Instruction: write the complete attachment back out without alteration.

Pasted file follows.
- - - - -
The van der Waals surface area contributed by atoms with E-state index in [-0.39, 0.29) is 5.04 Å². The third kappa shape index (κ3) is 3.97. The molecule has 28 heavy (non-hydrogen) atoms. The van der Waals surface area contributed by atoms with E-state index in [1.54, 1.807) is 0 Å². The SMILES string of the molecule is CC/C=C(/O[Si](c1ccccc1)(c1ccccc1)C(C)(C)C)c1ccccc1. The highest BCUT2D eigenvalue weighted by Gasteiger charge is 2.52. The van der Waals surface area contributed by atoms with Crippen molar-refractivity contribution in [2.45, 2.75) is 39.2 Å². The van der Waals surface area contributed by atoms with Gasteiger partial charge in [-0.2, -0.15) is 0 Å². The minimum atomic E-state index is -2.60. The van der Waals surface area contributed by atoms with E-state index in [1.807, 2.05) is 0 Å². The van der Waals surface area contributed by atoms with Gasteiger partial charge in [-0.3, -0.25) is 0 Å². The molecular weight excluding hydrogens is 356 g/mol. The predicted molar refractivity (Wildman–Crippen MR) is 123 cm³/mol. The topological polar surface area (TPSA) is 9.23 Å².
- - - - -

The van der Waals surface area contributed by atoms with E-state index in [-0.39, 0.29) is 5.04 Å². The third kappa shape index (κ3) is 3.97. The molecule has 28 heavy (non-hydrogen) atoms. The van der Waals surface area contributed by atoms with E-state index in [1.54, 1.807) is 0 Å². The SMILES string of the molecule is CC/C=C(/O[Si](c1ccccc1)(c1ccccc1)C(C)(C)C)c1ccccc1. The highest BCUT2D eigenvalue weighted by Gasteiger charge is 2.52. The van der Waals surface area contributed by atoms with Crippen molar-refractivity contribution in [2.45, 2.75) is 39.2 Å². The van der Waals surface area contributed by atoms with Gasteiger partial charge in [-0.2, -0.15) is 0 Å². The minimum atomic E-state index is -2.60. The van der Waals surface area contributed by atoms with E-state index in [1.807, 2.05) is 0 Å². The van der Waals surface area contributed by atoms with Gasteiger partial charge in [-0.3, -0.25) is 0 Å². The molecular weight excluding hydrogens is 356 g/mol. The predicted molar refractivity (Wildman–Crippen MR) is 123 cm³/mol. The topological polar surface area (TPSA) is 9.23 Å².